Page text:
These days many of us are turning to on-line platforms to share information such as project updates or status reports.
If you are familiar with the technology and happy to use video conference suites, that’s fine but there are still plenty of people who find themselves breaking out in a cold sweat at the thought of giving a presentation to colleagues face to face, let alone on-line.
To ensure your presentation is not a disaster, follow this simple four-step formula: preparation, purpose, process and people.
1. Ensure the technology is working 100% before you start e.g. check your microphone is not on mute and your camera is plugged in.
2. Send participants the necessary access codes, web links etc. to join the meeting.
3. Make sure you are familiar with your content. Reading from your slides on video does not look good. You need to make eye contact and speak directly to your audience through the camera. If you are only using audio then reading from slides can sound dull and monotonous, so injecting energy is essential to keep your audience awake.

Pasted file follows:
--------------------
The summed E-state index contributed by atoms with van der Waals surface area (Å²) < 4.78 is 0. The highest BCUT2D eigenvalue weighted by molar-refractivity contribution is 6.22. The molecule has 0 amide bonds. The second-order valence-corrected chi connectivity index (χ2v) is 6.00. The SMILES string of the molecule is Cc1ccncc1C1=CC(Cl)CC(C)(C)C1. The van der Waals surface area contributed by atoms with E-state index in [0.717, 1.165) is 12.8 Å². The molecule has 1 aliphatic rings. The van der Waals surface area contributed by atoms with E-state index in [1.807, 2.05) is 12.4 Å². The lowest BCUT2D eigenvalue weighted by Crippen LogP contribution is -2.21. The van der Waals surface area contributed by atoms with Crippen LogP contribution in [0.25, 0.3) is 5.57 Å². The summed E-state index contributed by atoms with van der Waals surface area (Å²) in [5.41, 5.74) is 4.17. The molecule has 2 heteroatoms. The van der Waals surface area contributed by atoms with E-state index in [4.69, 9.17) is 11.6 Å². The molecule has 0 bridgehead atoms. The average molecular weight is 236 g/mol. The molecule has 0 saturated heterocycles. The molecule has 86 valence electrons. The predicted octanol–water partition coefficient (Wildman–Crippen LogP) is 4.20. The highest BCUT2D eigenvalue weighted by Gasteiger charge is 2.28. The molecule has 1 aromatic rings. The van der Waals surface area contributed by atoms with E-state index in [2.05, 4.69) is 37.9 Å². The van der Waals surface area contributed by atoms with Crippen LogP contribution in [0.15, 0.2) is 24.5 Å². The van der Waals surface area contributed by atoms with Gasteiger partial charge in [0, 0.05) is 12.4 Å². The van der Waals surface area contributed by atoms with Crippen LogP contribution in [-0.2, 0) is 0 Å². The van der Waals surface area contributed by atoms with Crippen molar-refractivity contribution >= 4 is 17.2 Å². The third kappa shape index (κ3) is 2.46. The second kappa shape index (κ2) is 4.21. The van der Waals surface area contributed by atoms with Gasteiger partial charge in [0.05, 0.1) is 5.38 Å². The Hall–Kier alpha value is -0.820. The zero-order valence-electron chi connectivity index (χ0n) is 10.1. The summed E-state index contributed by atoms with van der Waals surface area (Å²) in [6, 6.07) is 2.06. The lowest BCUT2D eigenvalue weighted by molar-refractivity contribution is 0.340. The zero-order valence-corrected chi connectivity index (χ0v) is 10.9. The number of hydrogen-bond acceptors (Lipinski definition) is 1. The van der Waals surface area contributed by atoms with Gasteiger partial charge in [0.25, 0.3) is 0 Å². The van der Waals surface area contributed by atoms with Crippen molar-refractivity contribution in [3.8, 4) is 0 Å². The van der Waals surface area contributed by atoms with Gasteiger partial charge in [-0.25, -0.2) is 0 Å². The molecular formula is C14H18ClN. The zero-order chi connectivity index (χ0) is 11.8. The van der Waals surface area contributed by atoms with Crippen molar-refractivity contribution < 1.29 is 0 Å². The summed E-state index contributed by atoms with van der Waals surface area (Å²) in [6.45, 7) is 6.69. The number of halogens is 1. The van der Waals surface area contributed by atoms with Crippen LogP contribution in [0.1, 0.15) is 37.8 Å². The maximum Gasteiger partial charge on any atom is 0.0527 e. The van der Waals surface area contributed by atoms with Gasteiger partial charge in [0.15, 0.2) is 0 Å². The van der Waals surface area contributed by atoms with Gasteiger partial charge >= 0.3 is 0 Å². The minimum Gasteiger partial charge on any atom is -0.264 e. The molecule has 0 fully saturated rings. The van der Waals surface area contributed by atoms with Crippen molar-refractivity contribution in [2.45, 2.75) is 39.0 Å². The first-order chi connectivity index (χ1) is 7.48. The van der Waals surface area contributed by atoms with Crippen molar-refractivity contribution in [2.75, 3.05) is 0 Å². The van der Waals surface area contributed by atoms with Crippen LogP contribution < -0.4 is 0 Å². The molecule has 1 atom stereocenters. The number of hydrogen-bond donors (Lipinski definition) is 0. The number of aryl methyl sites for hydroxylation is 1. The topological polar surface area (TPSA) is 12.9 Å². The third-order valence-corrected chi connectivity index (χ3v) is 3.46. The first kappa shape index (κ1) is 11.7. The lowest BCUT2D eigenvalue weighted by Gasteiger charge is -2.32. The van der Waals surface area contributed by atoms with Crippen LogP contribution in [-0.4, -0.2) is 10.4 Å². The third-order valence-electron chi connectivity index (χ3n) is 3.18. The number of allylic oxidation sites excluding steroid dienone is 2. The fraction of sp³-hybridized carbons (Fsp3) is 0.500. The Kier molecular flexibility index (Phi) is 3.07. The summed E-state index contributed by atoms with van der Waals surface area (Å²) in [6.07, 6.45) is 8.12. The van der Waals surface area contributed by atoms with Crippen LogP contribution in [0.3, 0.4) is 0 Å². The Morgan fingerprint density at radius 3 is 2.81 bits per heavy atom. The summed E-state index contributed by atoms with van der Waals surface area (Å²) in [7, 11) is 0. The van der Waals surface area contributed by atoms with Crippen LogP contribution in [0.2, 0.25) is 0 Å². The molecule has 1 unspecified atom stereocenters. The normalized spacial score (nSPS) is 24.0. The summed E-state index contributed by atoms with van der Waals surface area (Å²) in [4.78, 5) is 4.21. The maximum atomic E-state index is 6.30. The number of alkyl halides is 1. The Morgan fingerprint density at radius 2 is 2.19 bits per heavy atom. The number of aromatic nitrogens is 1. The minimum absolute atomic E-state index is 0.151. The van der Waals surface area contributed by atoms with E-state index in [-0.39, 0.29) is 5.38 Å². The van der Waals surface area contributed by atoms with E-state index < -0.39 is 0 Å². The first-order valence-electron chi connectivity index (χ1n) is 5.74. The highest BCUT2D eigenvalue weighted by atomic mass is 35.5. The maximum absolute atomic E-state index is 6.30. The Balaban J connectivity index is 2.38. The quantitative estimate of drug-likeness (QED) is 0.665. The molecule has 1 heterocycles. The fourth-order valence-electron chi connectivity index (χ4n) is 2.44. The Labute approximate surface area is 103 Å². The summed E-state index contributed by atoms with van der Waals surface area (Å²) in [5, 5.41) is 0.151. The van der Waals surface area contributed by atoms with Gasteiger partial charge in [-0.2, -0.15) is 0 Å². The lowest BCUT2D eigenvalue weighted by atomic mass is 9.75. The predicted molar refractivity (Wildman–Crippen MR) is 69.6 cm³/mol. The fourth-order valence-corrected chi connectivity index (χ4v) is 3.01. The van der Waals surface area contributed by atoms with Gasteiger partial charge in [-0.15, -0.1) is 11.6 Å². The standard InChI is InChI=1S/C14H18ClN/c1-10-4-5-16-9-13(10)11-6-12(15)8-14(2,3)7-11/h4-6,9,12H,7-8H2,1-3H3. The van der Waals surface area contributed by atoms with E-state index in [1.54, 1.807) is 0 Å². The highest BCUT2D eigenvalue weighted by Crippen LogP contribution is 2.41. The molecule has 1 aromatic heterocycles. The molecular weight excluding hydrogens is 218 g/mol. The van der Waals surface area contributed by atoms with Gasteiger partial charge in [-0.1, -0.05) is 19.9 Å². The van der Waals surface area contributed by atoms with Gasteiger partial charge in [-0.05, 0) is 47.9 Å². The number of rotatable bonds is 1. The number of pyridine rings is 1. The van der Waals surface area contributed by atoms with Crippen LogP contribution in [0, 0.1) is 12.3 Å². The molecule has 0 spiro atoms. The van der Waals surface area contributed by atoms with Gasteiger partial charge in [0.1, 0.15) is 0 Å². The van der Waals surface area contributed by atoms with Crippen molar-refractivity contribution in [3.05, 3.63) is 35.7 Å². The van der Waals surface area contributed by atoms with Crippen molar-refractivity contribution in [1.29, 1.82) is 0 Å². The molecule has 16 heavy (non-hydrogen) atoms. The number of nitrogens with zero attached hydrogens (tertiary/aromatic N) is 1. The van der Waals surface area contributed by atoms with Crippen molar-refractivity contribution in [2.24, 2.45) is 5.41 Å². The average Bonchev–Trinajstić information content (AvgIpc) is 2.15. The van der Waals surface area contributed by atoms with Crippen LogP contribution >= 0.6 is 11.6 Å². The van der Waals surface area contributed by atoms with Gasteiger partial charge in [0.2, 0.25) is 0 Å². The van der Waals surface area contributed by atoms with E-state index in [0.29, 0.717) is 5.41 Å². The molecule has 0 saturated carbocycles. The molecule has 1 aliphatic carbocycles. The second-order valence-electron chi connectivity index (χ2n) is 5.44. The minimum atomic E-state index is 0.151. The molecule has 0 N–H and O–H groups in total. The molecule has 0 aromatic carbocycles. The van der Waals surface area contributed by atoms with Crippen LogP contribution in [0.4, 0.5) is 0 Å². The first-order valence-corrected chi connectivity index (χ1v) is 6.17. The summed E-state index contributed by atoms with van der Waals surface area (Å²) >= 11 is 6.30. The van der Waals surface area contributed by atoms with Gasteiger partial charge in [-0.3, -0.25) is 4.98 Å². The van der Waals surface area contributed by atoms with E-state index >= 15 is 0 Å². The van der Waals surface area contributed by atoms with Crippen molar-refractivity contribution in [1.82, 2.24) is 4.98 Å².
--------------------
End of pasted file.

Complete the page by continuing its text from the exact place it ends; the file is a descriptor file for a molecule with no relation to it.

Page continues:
1. State clearly on the invites what people can expect in terms of topic, timing, participation.
1. Kick off the session by outlining when and how people can ask questions, use of chat facilities, polling etc.
2. Keeping a virtual audience engaged is challenging. People often multi task, or put you on mute and begin a conversation with someone else, so monitor your talking time and keep things interactive whenever possible. Use the technology to encourage participation by handing over control and allowing people to add physical comments where appropriate.
3. Keep the pace upbeat and don’t run over time – people will respect you for this.
1. Only invite those who really need to hear what you have to say.
2. Consider cultural (and personal) differences in communication styles – direct/indirect, task/people focused and design your slides accordingly.
3. Choose your language carefully. If you have non-native speakers in your audience avoid idioms and jokes which don’t translate well.
4. Speak clearly and be ready to adjust the volume of your voice to compensate for poor quality sound transmission.